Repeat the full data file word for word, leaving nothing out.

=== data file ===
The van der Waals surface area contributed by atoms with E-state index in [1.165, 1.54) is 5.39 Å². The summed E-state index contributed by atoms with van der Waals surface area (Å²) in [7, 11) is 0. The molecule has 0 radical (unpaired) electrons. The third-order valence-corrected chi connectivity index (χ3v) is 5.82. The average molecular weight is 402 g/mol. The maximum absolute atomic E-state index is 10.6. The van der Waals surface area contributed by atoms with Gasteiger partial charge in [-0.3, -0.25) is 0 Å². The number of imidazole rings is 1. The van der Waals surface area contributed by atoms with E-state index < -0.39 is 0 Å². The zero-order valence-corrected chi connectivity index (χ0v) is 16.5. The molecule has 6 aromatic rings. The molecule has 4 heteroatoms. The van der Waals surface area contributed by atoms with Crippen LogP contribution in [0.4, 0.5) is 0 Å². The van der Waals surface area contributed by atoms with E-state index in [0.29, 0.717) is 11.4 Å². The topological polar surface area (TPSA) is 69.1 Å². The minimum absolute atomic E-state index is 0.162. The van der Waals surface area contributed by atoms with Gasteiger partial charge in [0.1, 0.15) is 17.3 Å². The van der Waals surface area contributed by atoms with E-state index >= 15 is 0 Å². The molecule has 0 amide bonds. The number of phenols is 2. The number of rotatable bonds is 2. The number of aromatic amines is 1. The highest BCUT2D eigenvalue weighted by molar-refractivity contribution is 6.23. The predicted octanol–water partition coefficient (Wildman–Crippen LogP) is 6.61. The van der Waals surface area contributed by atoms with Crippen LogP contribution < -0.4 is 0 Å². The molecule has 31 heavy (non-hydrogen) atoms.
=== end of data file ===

The van der Waals surface area contributed by atoms with E-state index in [1.165, 1.54) is 5.39 Å². The summed E-state index contributed by atoms with van der Waals surface area (Å²) in [7, 11) is 0. The molecule has 0 radical (unpaired) electrons. The third-order valence-corrected chi connectivity index (χ3v) is 5.82. The average molecular weight is 402 g/mol. The maximum absolute atomic E-state index is 10.6. The van der Waals surface area contributed by atoms with Gasteiger partial charge in [-0.3, -0.25) is 0 Å². The number of imidazole rings is 1. The van der Waals surface area contributed by atoms with E-state index < -0.39 is 0 Å². The zero-order valence-corrected chi connectivity index (χ0v) is 16.5. The molecule has 6 aromatic rings. The molecule has 4 heteroatoms. The van der Waals surface area contributed by atoms with Crippen LogP contribution in [0.4, 0.5) is 0 Å². The van der Waals surface area contributed by atoms with E-state index in [0.29, 0.717) is 11.4 Å². The topological polar surface area (TPSA) is 69.1 Å². The minimum absolute atomic E-state index is 0.162. The van der Waals surface area contributed by atoms with Gasteiger partial charge in [0.1, 0.15) is 17.3 Å². The van der Waals surface area contributed by atoms with E-state index >= 15 is 0 Å². The molecule has 0 amide bonds. The number of phenols is 2. The number of rotatable bonds is 2. The number of aromatic amines is 1. The highest BCUT2D eigenvalue weighted by molar-refractivity contribution is 6.23. The predicted octanol–water partition coefficient (Wildman–Crippen LogP) is 6.61. The van der Waals surface area contributed by atoms with Crippen LogP contribution < -0.4 is 0 Å². The molecule has 31 heavy (non-hydrogen) atoms.